The performance was a reminder of the player Rockies fans barely saw last year. Tulowitzki suffered an injury to his left groin during the first series of the season and limped along until late May, when he went on the disabled list. He would eventually undergo surgery to remove scar tissue and miss the remainder of the season.

"All signs are good that when we get started [with the regular season], he's going to be rolling," Weiss said. "A lot of the first three weeks for him have been about gaining confidence physically that he can do the things he needs to do, specifically at the position. It's a demanding spot."

Young gives Weiss options with lineup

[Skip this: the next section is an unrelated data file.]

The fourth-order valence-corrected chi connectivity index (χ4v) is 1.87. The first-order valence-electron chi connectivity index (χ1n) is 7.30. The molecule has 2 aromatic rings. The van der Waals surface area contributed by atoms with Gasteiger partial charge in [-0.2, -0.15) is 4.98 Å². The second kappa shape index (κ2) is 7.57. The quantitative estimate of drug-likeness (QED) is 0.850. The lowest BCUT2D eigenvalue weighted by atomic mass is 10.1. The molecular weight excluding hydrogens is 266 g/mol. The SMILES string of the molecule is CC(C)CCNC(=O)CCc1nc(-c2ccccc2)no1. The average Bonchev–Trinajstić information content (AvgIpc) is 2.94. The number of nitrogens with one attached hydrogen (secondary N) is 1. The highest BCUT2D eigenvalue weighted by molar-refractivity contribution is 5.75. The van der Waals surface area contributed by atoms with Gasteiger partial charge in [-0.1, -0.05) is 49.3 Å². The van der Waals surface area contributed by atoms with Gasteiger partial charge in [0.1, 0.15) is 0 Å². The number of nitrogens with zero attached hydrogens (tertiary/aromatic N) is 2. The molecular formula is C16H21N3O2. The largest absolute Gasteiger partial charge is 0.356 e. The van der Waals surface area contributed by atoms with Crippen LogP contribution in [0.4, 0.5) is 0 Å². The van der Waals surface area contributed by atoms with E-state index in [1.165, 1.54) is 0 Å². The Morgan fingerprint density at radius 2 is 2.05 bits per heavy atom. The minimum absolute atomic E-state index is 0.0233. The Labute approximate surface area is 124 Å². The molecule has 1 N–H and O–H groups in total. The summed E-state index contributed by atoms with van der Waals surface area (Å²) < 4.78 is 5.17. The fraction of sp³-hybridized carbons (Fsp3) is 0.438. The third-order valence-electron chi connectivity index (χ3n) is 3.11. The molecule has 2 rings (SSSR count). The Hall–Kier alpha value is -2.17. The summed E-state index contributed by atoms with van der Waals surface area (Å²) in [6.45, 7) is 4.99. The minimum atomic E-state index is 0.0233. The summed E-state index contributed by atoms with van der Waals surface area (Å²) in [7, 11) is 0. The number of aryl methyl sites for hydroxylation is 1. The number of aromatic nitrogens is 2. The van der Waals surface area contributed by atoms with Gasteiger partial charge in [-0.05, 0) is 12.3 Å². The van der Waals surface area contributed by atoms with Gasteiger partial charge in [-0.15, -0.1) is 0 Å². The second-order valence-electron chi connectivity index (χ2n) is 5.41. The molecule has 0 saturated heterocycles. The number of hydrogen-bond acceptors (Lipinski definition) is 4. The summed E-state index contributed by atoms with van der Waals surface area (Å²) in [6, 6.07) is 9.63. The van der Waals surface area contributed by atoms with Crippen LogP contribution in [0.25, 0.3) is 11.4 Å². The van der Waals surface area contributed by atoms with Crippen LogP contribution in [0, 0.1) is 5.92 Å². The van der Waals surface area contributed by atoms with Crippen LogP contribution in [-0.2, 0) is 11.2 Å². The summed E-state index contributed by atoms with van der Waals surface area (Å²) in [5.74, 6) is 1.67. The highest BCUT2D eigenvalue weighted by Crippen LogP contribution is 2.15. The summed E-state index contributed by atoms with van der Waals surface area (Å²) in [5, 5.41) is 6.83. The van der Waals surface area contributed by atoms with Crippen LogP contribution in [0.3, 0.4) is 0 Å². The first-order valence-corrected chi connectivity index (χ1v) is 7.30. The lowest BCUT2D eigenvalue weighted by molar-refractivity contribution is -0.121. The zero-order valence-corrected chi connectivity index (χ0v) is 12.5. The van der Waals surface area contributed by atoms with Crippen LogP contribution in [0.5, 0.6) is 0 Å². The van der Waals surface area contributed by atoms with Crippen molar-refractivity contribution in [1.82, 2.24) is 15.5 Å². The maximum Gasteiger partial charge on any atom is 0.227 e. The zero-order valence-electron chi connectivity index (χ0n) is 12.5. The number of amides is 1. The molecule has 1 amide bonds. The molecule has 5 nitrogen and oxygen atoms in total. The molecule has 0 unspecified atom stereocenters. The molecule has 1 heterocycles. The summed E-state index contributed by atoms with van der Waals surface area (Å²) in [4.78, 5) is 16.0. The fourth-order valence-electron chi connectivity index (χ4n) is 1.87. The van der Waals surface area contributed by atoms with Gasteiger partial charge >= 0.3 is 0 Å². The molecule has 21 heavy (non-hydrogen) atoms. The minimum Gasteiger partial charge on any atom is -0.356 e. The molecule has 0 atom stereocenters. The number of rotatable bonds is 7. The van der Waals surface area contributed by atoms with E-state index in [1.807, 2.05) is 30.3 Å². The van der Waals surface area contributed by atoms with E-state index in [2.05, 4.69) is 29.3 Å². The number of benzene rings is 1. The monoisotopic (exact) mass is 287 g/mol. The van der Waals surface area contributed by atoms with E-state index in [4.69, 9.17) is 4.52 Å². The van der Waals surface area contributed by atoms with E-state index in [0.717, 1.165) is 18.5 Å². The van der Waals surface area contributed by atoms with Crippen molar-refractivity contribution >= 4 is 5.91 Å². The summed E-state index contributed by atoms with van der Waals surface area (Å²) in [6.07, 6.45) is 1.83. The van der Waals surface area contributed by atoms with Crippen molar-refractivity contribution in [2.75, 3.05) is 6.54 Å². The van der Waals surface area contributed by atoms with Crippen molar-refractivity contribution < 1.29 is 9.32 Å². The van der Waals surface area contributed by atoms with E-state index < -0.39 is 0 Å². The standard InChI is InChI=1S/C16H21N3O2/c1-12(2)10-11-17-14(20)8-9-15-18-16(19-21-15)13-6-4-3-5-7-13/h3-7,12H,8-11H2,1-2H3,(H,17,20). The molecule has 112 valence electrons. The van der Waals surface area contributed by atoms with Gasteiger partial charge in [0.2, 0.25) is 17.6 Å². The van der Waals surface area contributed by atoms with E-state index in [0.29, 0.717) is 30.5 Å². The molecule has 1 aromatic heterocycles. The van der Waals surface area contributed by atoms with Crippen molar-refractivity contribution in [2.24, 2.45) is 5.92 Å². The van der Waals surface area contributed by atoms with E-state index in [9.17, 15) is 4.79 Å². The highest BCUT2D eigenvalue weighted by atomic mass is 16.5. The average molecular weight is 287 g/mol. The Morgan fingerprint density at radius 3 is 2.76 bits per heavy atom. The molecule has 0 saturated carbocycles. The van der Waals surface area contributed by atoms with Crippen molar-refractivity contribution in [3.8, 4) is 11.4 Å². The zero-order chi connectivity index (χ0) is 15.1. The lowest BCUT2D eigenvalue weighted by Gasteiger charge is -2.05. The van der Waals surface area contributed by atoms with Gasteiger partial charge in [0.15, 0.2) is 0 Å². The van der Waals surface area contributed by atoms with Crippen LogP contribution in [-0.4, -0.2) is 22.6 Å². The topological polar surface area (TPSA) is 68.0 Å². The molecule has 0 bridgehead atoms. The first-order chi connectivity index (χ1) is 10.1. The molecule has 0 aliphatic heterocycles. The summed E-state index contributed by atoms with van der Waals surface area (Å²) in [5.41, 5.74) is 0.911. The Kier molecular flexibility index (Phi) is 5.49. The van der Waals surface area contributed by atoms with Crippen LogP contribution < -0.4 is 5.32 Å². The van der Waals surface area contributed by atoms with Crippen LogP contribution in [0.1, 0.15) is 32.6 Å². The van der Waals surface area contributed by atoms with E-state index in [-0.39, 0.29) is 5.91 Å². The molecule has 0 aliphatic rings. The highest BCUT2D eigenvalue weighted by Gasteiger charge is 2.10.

TEMPE, Ariz. -- Eric Young Jr. is making the idea of starting him as a change-of-pace to the Rockies' lineup look better and better each time manager Walt Weiss tests him in Cactus League play.

Saturday against the Angels, Young easily beat out an infield bouncer to short in his first at-bat, had a solid single to left his second time up and dropped a bunt single in his third at-bat to lift his spring batting average to .474 in seven games.

Young, 27, earned the long look this year by hitting .316 last year, his first full season in the Majors. Part of that success came off the bench, but he was also hot during an extended trial in the starting lineup, before suffering an oblique injury in August that cost him the rest of the year.

"That run I had last year pretty much gave me the self-confidence to believe pretty much what everyone was trying to tell me -- just go play my game, and not worry about impressing everybody else," Young said. "That's putting the ball on the ground, using my legs, trying to hit the ball on the ground and just causing havoc by messing around with the defense."